Students pursuing engineering at the University of Louisiana managed to deploy CAPE 3 satellite to complete a trio of satellites that entered space and have been navigating through it for the last fourteen years. The solar-engineered cubesat developed by the CAPE Satellite Team will be monitoring the levels of solar radiation in space.
The satellite entered space this Sunday, departing the Mojave Air and Space Port in California as part of NASA’s Educational Launch of Nanosatellites (Elana). Dr. Paul Darby, who is part of the advisory team at the University, explained that they are designing radiation detection spacesuits for the astronauts to measure their level exposure to these rays while maneuvering within the International Space Station. Moreover, the satellite will meet the demands of grade-school students globally.
The satellite will enable kids to own smartphones worldwide to access the communications system and interact with the cloud to obtain data that is helpful to them. This project will benefit the students pursuing science courses and those with a passion for electrical engineering and computer science.
This concept is possible because the satellite project will demonstrate what they will be coming across in the future should they venture into this field. UL’s Alumni, Nolan Edwards, stated that it is more fulfilling to develop something that can help the real world rather than just participate in a project that only ends in a class project. Moreover, the students can learn how to work with others as a team and satisfy the organizational objectives in case they enter into these contracts.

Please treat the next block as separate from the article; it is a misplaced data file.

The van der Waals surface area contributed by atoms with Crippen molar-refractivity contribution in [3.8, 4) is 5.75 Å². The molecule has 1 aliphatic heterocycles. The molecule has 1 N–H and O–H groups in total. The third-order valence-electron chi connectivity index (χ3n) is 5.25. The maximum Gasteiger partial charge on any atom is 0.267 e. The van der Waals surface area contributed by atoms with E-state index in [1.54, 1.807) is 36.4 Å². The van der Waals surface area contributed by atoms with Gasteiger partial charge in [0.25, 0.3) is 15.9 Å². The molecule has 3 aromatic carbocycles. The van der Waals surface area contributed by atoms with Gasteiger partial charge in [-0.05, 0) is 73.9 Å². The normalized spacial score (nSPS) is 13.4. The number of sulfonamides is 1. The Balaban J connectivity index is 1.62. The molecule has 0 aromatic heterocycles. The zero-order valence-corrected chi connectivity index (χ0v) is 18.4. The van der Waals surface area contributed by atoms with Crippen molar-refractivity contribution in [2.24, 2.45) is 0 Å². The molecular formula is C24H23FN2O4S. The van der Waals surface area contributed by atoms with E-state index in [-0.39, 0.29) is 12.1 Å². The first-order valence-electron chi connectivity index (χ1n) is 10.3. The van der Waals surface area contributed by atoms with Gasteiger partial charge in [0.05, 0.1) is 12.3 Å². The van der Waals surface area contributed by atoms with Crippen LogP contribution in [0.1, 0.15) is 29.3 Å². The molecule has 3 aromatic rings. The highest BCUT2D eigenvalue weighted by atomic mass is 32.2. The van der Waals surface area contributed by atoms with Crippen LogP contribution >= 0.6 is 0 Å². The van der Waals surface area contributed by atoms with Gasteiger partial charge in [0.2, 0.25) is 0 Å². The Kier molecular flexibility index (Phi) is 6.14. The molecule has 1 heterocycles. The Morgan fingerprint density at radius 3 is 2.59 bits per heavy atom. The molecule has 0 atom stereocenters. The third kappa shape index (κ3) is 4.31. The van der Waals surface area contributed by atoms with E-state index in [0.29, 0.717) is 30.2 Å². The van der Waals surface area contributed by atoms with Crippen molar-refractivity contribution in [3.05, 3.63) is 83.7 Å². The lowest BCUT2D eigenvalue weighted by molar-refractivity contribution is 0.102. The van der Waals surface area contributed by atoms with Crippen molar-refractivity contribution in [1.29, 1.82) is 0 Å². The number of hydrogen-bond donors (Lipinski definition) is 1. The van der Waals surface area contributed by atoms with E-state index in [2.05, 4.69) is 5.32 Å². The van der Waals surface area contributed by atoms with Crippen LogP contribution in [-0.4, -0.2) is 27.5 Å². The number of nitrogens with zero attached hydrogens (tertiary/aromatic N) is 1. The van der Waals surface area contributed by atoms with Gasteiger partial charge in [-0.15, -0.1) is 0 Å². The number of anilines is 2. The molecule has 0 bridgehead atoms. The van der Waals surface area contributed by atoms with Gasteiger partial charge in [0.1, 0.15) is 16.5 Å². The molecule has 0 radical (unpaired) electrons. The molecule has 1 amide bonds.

Nolan Edwards explained that the students would acquire skills that would enable them to meet their objectives. He added that they would start thinking outside the classroom work and resolve unexpected problems in their places of work. CAPE industry mentor, Nick Pugh, stated that CAPE 4 is underway, and the high school students are the pioneers. This project will involve the deployment of six payloads into space when they become operational.
These programs help students to interact with real-life examples of the opportunities in which they would be working. Developers also emerge from these projects and enter the research and development department where they can innovate and invent new methods, adjustments, upgrades, and technical changes that would meet the demands of the space industry and keep them on the roadmap to space leadership. Industries can easily absorb the graduates into their systems because they have the skills to thrive in a commercial production environment.https://thebrockvilleobserver.ca/